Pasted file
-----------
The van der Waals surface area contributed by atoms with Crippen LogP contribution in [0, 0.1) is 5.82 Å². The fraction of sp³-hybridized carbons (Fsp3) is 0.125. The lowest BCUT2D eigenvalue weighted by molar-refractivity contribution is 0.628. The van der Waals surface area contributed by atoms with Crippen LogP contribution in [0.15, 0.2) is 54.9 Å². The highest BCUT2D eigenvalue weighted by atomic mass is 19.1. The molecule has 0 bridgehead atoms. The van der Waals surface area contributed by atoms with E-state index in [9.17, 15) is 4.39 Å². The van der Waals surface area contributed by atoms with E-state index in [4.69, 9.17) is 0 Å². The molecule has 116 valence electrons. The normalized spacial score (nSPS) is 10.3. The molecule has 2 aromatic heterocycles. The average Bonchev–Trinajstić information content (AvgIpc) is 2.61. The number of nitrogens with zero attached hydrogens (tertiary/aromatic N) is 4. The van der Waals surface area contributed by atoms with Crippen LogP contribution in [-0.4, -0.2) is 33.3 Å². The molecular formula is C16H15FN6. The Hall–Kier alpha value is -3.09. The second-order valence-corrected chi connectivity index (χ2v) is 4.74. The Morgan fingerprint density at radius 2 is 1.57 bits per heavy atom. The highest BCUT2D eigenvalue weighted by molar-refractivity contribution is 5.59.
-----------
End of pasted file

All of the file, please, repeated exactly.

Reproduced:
The van der Waals surface area contributed by atoms with Crippen LogP contribution in [0, 0.1) is 5.82 Å². The fraction of sp³-hybridized carbons (Fsp3) is 0.125. The lowest BCUT2D eigenvalue weighted by molar-refractivity contribution is 0.628. The van der Waals surface area contributed by atoms with Crippen LogP contribution in [0.15, 0.2) is 54.9 Å². The highest BCUT2D eigenvalue weighted by atomic mass is 19.1. The molecule has 0 bridgehead atoms. The van der Waals surface area contributed by atoms with E-state index in [9.17, 15) is 4.39 Å². The van der Waals surface area contributed by atoms with E-state index in [4.69, 9.17) is 0 Å². The molecule has 116 valence electrons. The normalized spacial score (nSPS) is 10.3. The molecule has 2 aromatic heterocycles. The average Bonchev–Trinajstić information content (AvgIpc) is 2.61. The number of nitrogens with zero attached hydrogens (tertiary/aromatic N) is 4. The van der Waals surface area contributed by atoms with Crippen LogP contribution in [-0.4, -0.2) is 33.3 Å². The molecular formula is C16H15FN6. The Hall–Kier alpha value is -3.09. The second-order valence-corrected chi connectivity index (χ2v) is 4.74. The Morgan fingerprint density at radius 2 is 1.57 bits per heavy atom. The highest BCUT2D eigenvalue weighted by molar-refractivity contribution is 5.59.